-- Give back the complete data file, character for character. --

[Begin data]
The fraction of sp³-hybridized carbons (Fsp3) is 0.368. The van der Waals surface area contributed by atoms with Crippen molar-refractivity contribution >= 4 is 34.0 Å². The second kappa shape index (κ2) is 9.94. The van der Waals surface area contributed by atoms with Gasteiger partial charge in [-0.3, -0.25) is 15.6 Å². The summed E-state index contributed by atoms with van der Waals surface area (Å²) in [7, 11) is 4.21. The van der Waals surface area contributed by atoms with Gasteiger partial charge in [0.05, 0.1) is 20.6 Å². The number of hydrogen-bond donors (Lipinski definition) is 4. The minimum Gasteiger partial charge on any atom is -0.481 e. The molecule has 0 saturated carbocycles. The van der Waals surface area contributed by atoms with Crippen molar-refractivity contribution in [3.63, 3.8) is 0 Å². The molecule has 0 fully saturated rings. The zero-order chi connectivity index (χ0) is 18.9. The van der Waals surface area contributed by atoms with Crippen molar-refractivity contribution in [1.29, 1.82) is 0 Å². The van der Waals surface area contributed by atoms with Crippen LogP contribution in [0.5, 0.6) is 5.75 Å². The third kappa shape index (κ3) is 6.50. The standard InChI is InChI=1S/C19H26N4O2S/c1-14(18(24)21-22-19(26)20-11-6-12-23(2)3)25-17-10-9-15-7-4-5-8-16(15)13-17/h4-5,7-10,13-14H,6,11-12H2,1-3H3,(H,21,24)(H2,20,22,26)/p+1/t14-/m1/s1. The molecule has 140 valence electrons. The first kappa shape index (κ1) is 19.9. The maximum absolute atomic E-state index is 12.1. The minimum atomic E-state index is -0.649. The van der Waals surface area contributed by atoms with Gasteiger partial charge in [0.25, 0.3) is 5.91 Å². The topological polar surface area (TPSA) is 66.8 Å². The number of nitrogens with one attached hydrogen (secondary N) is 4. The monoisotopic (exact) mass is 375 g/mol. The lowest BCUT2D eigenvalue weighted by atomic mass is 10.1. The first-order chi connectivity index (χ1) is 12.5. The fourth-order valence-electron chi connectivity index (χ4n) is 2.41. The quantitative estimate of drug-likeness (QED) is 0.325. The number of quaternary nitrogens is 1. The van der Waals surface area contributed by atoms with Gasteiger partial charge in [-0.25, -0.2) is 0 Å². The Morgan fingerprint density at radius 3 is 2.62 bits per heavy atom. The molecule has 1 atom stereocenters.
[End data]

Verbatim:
The fraction of sp³-hybridized carbons (Fsp3) is 0.368. The van der Waals surface area contributed by atoms with Crippen molar-refractivity contribution >= 4 is 34.0 Å². The second kappa shape index (κ2) is 9.94. The van der Waals surface area contributed by atoms with Gasteiger partial charge in [-0.3, -0.25) is 15.6 Å². The summed E-state index contributed by atoms with van der Waals surface area (Å²) in [7, 11) is 4.21. The van der Waals surface area contributed by atoms with Gasteiger partial charge in [0.05, 0.1) is 20.6 Å². The number of hydrogen-bond donors (Lipinski definition) is 4. The minimum Gasteiger partial charge on any atom is -0.481 e. The molecule has 0 saturated carbocycles. The van der Waals surface area contributed by atoms with Crippen molar-refractivity contribution in [3.63, 3.8) is 0 Å². The molecule has 0 fully saturated rings. The zero-order chi connectivity index (χ0) is 18.9. The van der Waals surface area contributed by atoms with Crippen molar-refractivity contribution in [1.29, 1.82) is 0 Å². The van der Waals surface area contributed by atoms with Crippen LogP contribution in [0.5, 0.6) is 5.75 Å². The third kappa shape index (κ3) is 6.50. The standard InChI is InChI=1S/C19H26N4O2S/c1-14(18(24)21-22-19(26)20-11-6-12-23(2)3)25-17-10-9-15-7-4-5-8-16(15)13-17/h4-5,7-10,13-14H,6,11-12H2,1-3H3,(H,21,24)(H2,20,22,26)/p+1/t14-/m1/s1. The molecule has 140 valence electrons. The first kappa shape index (κ1) is 19.9. The maximum absolute atomic E-state index is 12.1. The minimum atomic E-state index is -0.649. The van der Waals surface area contributed by atoms with Gasteiger partial charge in [0.25, 0.3) is 5.91 Å². The topological polar surface area (TPSA) is 66.8 Å². The number of nitrogens with one attached hydrogen (secondary N) is 4. The monoisotopic (exact) mass is 375 g/mol. The lowest BCUT2D eigenvalue weighted by atomic mass is 10.1. The first-order chi connectivity index (χ1) is 12.5. The fourth-order valence-electron chi connectivity index (χ4n) is 2.41. The quantitative estimate of drug-likeness (QED) is 0.325. The number of quaternary nitrogens is 1. The van der Waals surface area contributed by atoms with Gasteiger partial charge in [-0.25, -0.2) is 0 Å². The Morgan fingerprint density at radius 3 is 2.62 bits per heavy atom. The molecule has 1 atom stereocenters.